Restrictions on Travel to Cuba

United States citizens remain restricted from traveling to Cuba. For instance, traveling to Cuba solely for tourism or vacations remains strictly prohibited. However, there are exceptions in the government regulations. The Office of Foreign Assets Control (OFAC) allows travel to Cuba via either a general license or a specific license. In order to travel to Cuba on a general license, a U.S. citizen must fall into one of 12 categories of authorized travel enumerated in 31 CFR § 515.560. The categories include such activities as family visits, educational activities religious activities, and “Support for the Cuban People.” “Support for the Cuban People” is one of the most familiar and applicable general license categories for travel to Cuba.

Travel to Cuba for the purpose of “Support for the Cuban People” is described and clarified by 31 CFR § 515.574, which requires that three criteria are met. First, the activities in Cuba must be carried out by human rights organizations, organizations designed to promote a transition to democracy, or organizations intending to strengthen civil society in Cuba. Second, each traveler must be engaged in activities that enhance contact with Cubans, support civil society or promote Cuban independence. Finally, the traveler’s schedule must not include more free time or recreation than would be expected of a full-time schedule. 

Fortunately, none of the 12 general license categories require any sort of official approval or filing of a permit application with the OFAC. The licensing process is one of self-certification. A traveler simply creates a statement of the category that applies; this could be an affidavit or just a letter. When an activity does not meet the criteria for a general license, a traveler can apply for a specific license from OFAC by submitting an application and awaiting approval from OFAC.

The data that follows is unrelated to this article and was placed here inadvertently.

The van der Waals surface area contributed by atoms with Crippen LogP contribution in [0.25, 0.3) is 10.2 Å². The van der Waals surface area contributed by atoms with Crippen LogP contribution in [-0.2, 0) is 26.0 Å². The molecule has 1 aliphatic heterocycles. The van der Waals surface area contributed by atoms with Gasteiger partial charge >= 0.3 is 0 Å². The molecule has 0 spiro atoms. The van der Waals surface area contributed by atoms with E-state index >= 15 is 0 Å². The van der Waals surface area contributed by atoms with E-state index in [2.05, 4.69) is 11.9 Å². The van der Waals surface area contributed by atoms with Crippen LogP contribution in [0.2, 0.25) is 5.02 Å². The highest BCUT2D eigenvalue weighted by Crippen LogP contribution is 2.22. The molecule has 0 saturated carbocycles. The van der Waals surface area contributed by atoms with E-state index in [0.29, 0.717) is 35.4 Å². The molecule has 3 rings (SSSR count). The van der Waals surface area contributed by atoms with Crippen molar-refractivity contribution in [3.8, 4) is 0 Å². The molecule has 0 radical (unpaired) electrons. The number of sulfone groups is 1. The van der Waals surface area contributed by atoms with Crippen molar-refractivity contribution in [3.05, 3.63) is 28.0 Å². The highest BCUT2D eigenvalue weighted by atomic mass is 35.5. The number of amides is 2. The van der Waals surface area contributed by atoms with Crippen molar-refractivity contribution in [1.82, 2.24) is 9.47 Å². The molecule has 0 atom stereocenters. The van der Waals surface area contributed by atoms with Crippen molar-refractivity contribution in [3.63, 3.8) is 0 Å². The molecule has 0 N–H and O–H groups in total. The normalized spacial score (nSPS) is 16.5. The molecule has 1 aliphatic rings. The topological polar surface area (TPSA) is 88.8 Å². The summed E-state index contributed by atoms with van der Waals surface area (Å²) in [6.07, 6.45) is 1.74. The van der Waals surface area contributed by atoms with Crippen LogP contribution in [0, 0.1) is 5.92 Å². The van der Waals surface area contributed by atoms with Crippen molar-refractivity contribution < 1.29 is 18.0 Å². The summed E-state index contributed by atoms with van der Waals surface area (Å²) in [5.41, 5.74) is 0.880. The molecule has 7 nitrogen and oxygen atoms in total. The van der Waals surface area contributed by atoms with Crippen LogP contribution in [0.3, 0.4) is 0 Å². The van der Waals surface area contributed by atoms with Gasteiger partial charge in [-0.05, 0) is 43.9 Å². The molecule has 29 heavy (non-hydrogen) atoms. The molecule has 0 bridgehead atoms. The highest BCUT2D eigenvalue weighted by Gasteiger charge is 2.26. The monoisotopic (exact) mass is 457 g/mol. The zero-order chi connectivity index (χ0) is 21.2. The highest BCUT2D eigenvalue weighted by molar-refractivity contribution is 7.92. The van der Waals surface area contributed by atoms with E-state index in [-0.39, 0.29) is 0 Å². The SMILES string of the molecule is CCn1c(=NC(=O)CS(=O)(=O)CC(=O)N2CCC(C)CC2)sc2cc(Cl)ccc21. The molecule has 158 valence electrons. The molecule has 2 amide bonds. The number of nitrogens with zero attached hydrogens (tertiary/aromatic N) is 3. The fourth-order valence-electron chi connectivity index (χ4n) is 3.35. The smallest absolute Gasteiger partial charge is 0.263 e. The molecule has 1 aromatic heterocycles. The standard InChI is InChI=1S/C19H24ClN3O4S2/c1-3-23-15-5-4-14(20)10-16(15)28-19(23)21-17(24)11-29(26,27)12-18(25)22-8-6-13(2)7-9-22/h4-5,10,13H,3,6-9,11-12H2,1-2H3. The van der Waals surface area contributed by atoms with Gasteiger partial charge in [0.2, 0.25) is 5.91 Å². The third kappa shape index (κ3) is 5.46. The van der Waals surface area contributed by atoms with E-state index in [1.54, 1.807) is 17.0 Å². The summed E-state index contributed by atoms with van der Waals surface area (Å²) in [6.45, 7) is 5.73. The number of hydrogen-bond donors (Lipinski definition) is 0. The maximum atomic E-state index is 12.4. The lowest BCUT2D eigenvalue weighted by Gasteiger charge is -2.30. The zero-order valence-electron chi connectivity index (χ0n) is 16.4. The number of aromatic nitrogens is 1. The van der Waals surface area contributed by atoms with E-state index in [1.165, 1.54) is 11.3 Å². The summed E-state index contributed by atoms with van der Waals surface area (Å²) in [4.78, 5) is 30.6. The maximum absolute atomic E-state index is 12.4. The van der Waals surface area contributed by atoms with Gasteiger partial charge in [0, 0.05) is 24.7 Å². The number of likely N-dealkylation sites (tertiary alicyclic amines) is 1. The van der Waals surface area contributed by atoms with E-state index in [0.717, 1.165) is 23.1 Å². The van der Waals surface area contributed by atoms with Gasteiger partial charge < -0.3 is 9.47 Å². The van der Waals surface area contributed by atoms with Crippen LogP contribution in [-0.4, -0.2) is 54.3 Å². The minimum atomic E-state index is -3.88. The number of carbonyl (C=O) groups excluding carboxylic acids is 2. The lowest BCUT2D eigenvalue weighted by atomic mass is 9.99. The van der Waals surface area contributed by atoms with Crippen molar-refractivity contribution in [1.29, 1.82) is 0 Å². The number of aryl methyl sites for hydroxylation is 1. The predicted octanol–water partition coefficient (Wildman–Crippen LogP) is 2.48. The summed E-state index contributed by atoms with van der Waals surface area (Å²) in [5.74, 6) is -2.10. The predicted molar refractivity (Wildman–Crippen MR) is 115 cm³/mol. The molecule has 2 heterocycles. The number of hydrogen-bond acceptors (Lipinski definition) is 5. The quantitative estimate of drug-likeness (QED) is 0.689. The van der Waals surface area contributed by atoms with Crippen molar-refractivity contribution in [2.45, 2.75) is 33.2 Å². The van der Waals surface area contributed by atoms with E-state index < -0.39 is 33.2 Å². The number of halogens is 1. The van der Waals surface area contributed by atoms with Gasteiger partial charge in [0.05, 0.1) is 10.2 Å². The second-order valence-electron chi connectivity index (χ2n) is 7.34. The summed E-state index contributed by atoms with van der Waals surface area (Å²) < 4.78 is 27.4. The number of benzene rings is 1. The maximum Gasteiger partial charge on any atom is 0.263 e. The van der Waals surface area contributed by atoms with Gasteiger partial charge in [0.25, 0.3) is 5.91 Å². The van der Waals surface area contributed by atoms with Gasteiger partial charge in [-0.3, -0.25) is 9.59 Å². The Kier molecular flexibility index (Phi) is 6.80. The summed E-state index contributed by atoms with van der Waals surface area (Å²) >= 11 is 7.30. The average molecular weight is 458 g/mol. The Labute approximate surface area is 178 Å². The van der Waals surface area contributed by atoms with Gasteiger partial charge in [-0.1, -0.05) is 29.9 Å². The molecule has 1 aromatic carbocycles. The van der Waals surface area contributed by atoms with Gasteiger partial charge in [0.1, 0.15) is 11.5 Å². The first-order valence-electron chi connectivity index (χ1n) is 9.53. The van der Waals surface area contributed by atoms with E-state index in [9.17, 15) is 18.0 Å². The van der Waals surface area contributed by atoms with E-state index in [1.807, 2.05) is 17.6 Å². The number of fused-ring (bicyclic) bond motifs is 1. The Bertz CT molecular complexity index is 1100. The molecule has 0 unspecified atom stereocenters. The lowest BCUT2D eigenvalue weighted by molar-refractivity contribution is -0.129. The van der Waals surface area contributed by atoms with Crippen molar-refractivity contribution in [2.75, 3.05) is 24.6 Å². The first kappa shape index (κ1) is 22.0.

If a traveler’s activities conform to the regulatory requirements prescribed by 31 CFR § 515.574, the traveler should not have any issues returning to the United States after traveling to Cuba. Though the Trump administration has recently unveiled sanctions against Cuba, these sanctions will not impact the “Support for the Cuban People” program. 

Not all countries operate under the same restraints. Canada does not impose similar travel restrictions on travel to Cuba, for instance. Canadians need not worry about categories of authorized travel or meeting the correct criteria for the purpose of their trip. They are free to travel to Cuba with little restraint.

If you are considering a trip to Cuba and you have questions or concerns about the process, please do not hesitate to contact Berardi Immigration Law today to schedule a consultation with one of our experienced and knowledgeable attorneys!

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